When we come to discuss the future of opera, Sir John is cautiously optimistic. "Most people that come and see an opera are absolutely ravished by the experience. The people I speak to on the street may say, 'Oh yes, I went to see an opera about three years ago and it was fantastic!'. They may not remember what it was, but basically they enjoyed the experience. Globally, I'm optimistic. In this country, one worries about the popular movement, which is so strong that opera could be left behind. The populism is gathering pace and now people have only heard of Robbie Williams or something and probably haven't heard of someone like Colin Davis. That's getting increasingly the case, and it's worrying. The popular press have whipped up this idea that opera is for the toffs - that's all come back in the last ten years. I think affectionately of the 70s and 80s, when opera was going more in the direction of music theatre, the houses were fuller and fuller, and it was more at the cutting edge - a serious art form that was going somewhere and was valid. Then almost at a stroke, in the 90s the perception of opera that people have started going backwards. I'm not talking about opera as it is, but the way people see it.
"But globally, one is far more optimistic. Germany has some economic problems, but opera is such an established tradition there. There are more performances in Germany on any particular night than the rest of the world put together, I would guess. There are probably 50 performances of opera, and in many other parts of the world too. Even in China, opera is the new thing! In Japan, they're building opera houses too. Another huge change since the Berlin Wall came down is an influx of singers from the East. It's hard to imagine how it used to be - there were a couple of singers that were able to come from East to West (Theo Adam, Peter Schreier) but now there are many talented singers from Eastern Europe who are very successful in Western Europe. So the world has changed very much."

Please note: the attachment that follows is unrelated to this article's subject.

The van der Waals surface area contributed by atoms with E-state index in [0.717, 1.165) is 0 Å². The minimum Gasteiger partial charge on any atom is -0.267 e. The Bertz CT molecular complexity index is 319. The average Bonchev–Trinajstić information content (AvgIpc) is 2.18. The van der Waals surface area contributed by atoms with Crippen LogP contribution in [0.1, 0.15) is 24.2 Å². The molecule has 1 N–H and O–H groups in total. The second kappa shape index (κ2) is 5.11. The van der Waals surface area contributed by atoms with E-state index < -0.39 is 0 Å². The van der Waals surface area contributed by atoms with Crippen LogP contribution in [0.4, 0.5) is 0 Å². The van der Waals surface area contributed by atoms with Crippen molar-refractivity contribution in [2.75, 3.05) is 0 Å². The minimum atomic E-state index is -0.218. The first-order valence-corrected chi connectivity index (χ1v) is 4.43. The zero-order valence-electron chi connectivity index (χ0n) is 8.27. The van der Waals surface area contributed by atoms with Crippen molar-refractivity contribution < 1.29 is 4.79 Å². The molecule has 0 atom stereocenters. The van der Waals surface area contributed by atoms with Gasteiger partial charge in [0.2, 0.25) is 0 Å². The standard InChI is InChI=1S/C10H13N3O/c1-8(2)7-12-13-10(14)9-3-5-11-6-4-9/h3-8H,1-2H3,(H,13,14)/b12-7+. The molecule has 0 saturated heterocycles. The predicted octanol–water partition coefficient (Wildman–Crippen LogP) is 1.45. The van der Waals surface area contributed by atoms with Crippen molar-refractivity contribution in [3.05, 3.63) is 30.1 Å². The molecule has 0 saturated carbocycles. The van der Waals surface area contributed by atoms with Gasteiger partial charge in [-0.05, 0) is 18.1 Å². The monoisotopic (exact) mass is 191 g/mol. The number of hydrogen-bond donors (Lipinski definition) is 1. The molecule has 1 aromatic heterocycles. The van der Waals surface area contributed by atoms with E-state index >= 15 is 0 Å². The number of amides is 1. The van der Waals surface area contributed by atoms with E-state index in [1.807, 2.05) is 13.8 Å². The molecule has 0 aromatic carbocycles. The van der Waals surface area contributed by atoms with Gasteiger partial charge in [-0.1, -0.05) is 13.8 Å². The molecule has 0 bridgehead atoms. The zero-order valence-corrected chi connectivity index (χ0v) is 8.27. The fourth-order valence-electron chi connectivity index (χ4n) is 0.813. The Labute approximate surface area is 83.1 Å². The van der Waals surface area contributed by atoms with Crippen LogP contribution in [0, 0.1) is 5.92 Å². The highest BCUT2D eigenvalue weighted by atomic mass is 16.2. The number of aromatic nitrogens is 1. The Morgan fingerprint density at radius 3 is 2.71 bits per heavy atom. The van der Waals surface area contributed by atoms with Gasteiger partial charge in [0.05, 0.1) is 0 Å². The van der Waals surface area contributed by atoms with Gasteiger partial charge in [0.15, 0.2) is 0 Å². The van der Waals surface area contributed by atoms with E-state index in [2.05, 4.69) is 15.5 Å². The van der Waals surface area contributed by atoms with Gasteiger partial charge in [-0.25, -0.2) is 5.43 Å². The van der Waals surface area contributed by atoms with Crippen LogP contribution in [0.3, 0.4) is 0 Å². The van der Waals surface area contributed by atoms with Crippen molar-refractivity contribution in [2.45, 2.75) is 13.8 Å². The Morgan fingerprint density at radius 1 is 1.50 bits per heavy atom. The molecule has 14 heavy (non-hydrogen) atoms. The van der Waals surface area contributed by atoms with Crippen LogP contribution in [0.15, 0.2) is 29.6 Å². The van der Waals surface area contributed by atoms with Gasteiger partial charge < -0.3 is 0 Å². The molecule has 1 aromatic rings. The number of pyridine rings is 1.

As the conversation draws to a close, I ask Sir John what he would like to be remembered for. He laughs, and says "Well, for the work that I've done. Probably the hallmark of the work that I've done is a very single-minded attempt to portray the parts that I play, particularly Wotan, Hans Sachs and Boris Godunov. I hope that I've contributed to the great art form of opera, in that I've given a lot of performances of these parts and I've hopefully given a lot of pleasure and insight to those things. I hope that someone will be drinking a pint somewhere in twenty years' time somewhere and saying 'Oh, John Tomlinson's Boris, that was quite something!' Singing-acting is to me important. I'm very Wagnerian in that sense too - the Gesamtkunstwerk. The way you sing a phrase is influenced by the way you are playing the character at that moment. The reason the orchestra plays those chords expresses something that's going on in the character dramatically. Everything you sing has to do with the whole dramatic-theatrical process, and I can't really imagine singing without that. Even if I do a Lieder recital, which doesn't happen very often, it's still like an operatic performance for me. Mentally, I'm telling a story and everything has dramatic significance. I'm very much dedicated to that and that's what I've tried to do.""